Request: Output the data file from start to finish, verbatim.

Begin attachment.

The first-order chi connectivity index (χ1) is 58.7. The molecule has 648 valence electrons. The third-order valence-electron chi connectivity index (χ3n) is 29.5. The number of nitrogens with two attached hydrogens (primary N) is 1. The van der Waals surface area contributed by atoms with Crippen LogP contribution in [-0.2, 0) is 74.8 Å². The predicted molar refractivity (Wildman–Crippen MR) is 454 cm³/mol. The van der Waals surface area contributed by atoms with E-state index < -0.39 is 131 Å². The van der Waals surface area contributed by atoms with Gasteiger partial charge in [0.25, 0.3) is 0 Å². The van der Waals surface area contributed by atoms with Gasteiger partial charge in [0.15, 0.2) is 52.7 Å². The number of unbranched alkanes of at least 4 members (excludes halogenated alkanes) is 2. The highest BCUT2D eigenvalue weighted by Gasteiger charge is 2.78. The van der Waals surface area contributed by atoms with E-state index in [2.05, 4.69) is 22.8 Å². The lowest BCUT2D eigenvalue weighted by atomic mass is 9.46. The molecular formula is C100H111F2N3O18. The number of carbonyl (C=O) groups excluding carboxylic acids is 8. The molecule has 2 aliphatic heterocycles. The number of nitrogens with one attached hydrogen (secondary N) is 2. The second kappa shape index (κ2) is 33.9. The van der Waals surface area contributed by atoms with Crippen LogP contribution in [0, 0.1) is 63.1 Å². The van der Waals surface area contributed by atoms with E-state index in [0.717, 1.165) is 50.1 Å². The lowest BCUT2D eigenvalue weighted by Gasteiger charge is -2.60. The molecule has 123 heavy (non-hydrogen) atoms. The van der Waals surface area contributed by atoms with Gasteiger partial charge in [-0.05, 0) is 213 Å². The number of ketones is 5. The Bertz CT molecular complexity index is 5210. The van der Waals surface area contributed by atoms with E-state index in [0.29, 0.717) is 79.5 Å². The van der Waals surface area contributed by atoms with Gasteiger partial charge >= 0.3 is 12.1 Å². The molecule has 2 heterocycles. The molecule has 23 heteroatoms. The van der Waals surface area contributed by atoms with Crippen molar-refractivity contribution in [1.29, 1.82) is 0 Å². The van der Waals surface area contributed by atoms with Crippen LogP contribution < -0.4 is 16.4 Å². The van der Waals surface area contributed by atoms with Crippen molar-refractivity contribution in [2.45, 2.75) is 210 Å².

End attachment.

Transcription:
The first-order chi connectivity index (χ1) is 58.7. The molecule has 648 valence electrons. The third-order valence-electron chi connectivity index (χ3n) is 29.5. The number of nitrogens with two attached hydrogens (primary N) is 1. The van der Waals surface area contributed by atoms with Crippen LogP contribution in [-0.2, 0) is 74.8 Å². The predicted molar refractivity (Wildman–Crippen MR) is 454 cm³/mol. The van der Waals surface area contributed by atoms with E-state index < -0.39 is 131 Å². The van der Waals surface area contributed by atoms with Gasteiger partial charge in [0.25, 0.3) is 0 Å². The van der Waals surface area contributed by atoms with Gasteiger partial charge in [0.15, 0.2) is 52.7 Å². The number of unbranched alkanes of at least 4 members (excludes halogenated alkanes) is 2. The highest BCUT2D eigenvalue weighted by Gasteiger charge is 2.78. The van der Waals surface area contributed by atoms with E-state index in [2.05, 4.69) is 22.8 Å². The lowest BCUT2D eigenvalue weighted by atomic mass is 9.46. The molecular formula is C100H111F2N3O18. The number of carbonyl (C=O) groups excluding carboxylic acids is 8. The molecule has 2 aliphatic heterocycles. The number of nitrogens with one attached hydrogen (secondary N) is 2. The second kappa shape index (κ2) is 33.9. The van der Waals surface area contributed by atoms with Crippen LogP contribution in [0, 0.1) is 63.1 Å². The van der Waals surface area contributed by atoms with E-state index in [0.717, 1.165) is 50.1 Å². The lowest BCUT2D eigenvalue weighted by Gasteiger charge is -2.60. The molecule has 123 heavy (non-hydrogen) atoms. The van der Waals surface area contributed by atoms with Gasteiger partial charge in [-0.05, 0) is 213 Å². The number of ketones is 5. The Bertz CT molecular complexity index is 5210. The van der Waals surface area contributed by atoms with E-state index in [0.29, 0.717) is 79.5 Å². The van der Waals surface area contributed by atoms with Gasteiger partial charge >= 0.3 is 12.1 Å². The molecule has 2 heterocycles. The molecule has 23 heteroatoms. The van der Waals surface area contributed by atoms with Crippen molar-refractivity contribution in [1.29, 1.82) is 0 Å². The van der Waals surface area contributed by atoms with Crippen LogP contribution < -0.4 is 16.4 Å². The van der Waals surface area contributed by atoms with Crippen molar-refractivity contribution in [2.45, 2.75) is 210 Å².